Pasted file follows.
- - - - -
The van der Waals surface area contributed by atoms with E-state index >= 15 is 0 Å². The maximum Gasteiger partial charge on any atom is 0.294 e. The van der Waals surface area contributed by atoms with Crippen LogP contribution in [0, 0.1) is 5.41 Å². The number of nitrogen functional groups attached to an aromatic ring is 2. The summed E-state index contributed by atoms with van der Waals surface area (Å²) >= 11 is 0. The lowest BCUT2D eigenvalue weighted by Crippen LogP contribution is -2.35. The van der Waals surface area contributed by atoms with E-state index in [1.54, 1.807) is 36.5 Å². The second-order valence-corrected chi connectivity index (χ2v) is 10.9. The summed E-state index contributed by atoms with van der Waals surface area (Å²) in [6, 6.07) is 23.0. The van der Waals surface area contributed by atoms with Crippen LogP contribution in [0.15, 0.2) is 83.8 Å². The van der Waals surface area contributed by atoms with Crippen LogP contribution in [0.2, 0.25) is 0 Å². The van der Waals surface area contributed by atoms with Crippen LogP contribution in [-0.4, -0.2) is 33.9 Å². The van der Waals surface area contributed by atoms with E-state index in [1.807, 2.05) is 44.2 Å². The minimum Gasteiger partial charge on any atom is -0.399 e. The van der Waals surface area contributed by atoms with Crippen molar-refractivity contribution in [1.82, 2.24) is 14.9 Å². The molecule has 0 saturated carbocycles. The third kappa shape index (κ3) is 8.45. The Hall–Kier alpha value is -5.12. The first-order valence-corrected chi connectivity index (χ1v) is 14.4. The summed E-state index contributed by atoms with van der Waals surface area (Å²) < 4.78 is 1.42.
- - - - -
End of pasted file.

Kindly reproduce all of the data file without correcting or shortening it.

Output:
The van der Waals surface area contributed by atoms with E-state index >= 15 is 0 Å². The maximum Gasteiger partial charge on any atom is 0.294 e. The van der Waals surface area contributed by atoms with Crippen LogP contribution in [0, 0.1) is 5.41 Å². The number of nitrogen functional groups attached to an aromatic ring is 2. The summed E-state index contributed by atoms with van der Waals surface area (Å²) >= 11 is 0. The lowest BCUT2D eigenvalue weighted by Crippen LogP contribution is -2.35. The van der Waals surface area contributed by atoms with E-state index in [1.54, 1.807) is 36.5 Å². The second-order valence-corrected chi connectivity index (χ2v) is 10.9. The summed E-state index contributed by atoms with van der Waals surface area (Å²) in [6, 6.07) is 23.0. The van der Waals surface area contributed by atoms with Crippen LogP contribution in [0.15, 0.2) is 83.8 Å². The van der Waals surface area contributed by atoms with Crippen LogP contribution in [0.2, 0.25) is 0 Å². The van der Waals surface area contributed by atoms with Crippen LogP contribution in [-0.4, -0.2) is 33.9 Å². The van der Waals surface area contributed by atoms with E-state index in [1.807, 2.05) is 44.2 Å². The minimum Gasteiger partial charge on any atom is -0.399 e. The van der Waals surface area contributed by atoms with Crippen molar-refractivity contribution in [1.82, 2.24) is 14.9 Å². The molecule has 0 saturated carbocycles. The third kappa shape index (κ3) is 8.45. The Hall–Kier alpha value is -5.12. The first-order valence-corrected chi connectivity index (χ1v) is 14.4. The summed E-state index contributed by atoms with van der Waals surface area (Å²) < 4.78 is 1.42.